1. Cheerleaders should have medical examinations before they are allowed to participate. Included would be a complete medical history.
  2. Cheerleaders should be trained by a qualified coach with training in gymnastics and partner stunting. This person should also be trained in the proper methods for spotting and other safety factors.
  3. Cheerleaders should be exposed to proper conditioning programs and trained in proper spotting techniques.
  4. Cheerleaders should receive proper training before attempting gymnastic and partner type stunts and should not attempt stunts they are not capable of completing. A qualification system demonstrating mastery of stunts is recommended.
  5. Coaches should supervise all practice sessions in a safe facility.
  6. Mini-trampolines and flips or falls off of pyramids and shoulders should be prohibited.
  7. Pyramids over two high should not be performed. Two high pyramids should not be performed without mats and other safety precautions.
  8. If it is not possible to have a physician or certified athletic trainer at games and practice sessions, emergency procedures must be provided. The emergency procedure should be in writing and available to all staff and athletes.
  9. There should be continued research concerning safety in cheerleading.
  10. When a cheerleader has experienced or shown signs of head trauma (loss of consciousness, visual disturbances, headache, inability to walk correctly, obvious disorientation, memory loss) she/he should receive immediate medical attention and should not be allowed to practice or cheer without permission from a physician.
  11. Cheerleading coaches should have some type of safety certification. The American Association of Cheerleading Coaches and Advisors offers this certification.
  12. The NFHS should make cheerleading a sport, which will place cheerleading under the same restrictions and safety rules as all other high school sports. The NCAA should follow this same recommendation.”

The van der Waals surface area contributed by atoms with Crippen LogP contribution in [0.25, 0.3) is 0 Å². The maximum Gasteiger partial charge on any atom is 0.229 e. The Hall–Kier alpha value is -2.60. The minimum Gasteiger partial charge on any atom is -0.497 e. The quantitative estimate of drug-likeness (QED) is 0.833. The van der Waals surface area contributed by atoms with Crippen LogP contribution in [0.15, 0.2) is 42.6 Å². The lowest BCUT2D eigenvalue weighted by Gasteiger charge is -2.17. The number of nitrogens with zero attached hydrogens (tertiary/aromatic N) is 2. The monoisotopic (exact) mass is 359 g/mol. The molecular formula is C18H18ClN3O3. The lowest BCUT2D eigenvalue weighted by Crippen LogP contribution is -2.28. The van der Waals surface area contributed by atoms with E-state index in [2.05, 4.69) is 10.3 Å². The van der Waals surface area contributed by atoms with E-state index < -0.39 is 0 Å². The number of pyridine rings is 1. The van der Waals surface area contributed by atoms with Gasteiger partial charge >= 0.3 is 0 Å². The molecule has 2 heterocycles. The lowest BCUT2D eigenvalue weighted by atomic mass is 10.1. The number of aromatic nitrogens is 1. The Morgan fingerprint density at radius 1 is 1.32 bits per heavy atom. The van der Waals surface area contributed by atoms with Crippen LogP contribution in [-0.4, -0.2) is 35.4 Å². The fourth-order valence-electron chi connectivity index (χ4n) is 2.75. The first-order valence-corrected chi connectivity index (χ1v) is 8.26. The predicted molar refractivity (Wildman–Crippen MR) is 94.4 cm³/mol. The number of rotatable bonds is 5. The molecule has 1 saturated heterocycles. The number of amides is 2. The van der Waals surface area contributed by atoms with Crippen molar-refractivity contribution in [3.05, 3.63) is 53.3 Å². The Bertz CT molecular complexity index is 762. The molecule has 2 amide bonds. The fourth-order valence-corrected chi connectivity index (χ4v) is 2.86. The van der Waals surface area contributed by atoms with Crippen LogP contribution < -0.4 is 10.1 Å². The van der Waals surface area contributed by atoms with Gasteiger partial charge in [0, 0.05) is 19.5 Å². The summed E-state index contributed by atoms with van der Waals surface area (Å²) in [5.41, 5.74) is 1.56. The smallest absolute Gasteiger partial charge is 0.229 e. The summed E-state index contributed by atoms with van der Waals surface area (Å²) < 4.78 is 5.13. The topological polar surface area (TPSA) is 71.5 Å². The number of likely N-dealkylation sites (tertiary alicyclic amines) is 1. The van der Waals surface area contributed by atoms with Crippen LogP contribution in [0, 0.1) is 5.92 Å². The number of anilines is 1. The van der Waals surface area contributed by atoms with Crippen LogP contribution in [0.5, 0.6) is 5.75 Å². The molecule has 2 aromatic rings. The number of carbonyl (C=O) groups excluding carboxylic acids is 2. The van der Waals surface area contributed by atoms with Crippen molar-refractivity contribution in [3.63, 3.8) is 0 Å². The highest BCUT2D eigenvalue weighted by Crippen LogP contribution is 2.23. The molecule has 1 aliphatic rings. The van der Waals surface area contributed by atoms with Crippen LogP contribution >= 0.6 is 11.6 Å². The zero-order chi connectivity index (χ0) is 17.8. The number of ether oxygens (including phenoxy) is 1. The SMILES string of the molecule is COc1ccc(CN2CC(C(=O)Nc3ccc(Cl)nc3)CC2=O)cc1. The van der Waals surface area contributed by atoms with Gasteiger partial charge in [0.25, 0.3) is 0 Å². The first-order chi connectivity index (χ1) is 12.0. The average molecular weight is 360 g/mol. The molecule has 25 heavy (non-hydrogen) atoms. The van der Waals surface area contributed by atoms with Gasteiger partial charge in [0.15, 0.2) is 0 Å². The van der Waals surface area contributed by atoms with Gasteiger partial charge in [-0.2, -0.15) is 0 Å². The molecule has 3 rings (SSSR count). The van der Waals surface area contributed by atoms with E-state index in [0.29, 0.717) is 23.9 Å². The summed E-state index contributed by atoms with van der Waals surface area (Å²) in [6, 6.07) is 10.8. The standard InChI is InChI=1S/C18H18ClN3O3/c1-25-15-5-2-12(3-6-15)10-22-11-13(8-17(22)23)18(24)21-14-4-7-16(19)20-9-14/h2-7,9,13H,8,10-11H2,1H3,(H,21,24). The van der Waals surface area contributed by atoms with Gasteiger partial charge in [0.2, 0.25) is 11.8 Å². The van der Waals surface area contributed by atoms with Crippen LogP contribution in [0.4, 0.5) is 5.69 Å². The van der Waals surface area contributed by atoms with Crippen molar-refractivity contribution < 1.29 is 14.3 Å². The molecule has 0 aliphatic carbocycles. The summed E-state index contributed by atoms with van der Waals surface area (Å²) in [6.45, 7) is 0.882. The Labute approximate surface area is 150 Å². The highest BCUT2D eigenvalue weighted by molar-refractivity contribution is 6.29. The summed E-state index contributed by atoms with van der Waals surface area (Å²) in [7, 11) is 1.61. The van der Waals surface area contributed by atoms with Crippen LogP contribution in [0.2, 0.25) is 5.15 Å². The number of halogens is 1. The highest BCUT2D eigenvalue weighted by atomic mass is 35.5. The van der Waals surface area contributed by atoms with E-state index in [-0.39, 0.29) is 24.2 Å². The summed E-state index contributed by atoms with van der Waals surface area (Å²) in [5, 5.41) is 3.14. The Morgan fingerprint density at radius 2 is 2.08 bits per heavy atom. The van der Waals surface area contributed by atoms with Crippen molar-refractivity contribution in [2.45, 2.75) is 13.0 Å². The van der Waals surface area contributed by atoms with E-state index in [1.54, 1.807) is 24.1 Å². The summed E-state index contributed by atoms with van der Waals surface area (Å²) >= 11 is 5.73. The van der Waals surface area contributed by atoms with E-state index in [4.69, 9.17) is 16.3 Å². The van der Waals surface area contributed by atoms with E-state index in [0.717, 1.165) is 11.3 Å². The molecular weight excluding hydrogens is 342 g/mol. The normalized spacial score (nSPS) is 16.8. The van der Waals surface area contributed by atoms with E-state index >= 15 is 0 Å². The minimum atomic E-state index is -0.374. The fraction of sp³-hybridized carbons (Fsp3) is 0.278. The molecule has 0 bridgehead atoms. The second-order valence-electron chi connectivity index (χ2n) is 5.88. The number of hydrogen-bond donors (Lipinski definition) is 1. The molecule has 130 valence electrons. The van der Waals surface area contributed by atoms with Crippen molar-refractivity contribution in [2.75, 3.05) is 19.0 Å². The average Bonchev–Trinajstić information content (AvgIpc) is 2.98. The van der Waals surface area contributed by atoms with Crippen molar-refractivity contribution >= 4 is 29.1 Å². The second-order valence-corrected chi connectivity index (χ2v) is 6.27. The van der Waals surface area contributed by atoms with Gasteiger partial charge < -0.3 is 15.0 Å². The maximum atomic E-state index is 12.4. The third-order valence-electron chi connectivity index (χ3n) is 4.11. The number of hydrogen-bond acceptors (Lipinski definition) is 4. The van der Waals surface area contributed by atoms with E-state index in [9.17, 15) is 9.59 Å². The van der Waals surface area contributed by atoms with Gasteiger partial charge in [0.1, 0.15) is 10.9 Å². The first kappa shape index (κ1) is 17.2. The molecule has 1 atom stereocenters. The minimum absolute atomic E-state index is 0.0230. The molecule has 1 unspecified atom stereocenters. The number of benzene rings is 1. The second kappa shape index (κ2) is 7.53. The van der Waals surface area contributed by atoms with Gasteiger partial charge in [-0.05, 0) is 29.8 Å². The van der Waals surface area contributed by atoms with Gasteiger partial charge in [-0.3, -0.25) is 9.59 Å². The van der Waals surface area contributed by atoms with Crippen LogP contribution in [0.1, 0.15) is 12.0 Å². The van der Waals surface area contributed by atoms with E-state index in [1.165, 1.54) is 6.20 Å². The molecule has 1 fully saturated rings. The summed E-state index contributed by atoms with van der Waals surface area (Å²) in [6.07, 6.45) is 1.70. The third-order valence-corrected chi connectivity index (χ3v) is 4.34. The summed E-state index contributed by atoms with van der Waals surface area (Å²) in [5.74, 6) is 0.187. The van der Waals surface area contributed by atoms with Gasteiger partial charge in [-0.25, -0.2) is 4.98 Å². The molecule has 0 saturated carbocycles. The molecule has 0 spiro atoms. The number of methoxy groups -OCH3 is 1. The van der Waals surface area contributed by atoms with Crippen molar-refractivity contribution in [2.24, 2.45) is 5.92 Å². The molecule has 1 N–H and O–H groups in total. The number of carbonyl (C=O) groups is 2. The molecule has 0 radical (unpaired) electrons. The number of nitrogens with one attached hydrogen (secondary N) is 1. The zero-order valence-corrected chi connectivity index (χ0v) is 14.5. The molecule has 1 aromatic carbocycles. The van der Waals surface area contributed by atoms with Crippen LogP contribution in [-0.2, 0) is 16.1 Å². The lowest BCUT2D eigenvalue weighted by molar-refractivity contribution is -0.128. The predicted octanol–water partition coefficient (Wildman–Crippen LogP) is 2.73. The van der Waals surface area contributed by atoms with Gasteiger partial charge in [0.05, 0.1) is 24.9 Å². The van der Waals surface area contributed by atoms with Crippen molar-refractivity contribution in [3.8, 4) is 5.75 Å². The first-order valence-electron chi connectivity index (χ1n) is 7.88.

HensonFuerst commends the research and activist efforts of Dr. Mueller and his team. We represent the interests of far too many children and young adults whose lives have been shattered due to head trauma or other catastrophic injury. There are few things in life as heartbreaking as broken potential. We agree that it is time to let recognition and regulations catch up to this fast-moving, physically demanding sport. Yes, sport. Let’s at least make an effort to stop the hemorrhage of young, enthusiastic lives.

To report a cheerleading injury to make statistical reporting more accurate, go to www.cheerinjuryreport.com, sponsored by the National Cheer Safety Foundation. For more information about traumatic brain injury, or to request a legal consultation for a cheer injury, visit our dedicated web page. If you have questions, HensonFuerst has answers.

(Related and interesting articles can be found here: Flying without a net: Cheer injuries on rise. MSNBC and Cheerleading is leading cause of catastrophic injury in young women, ScienceDaily.)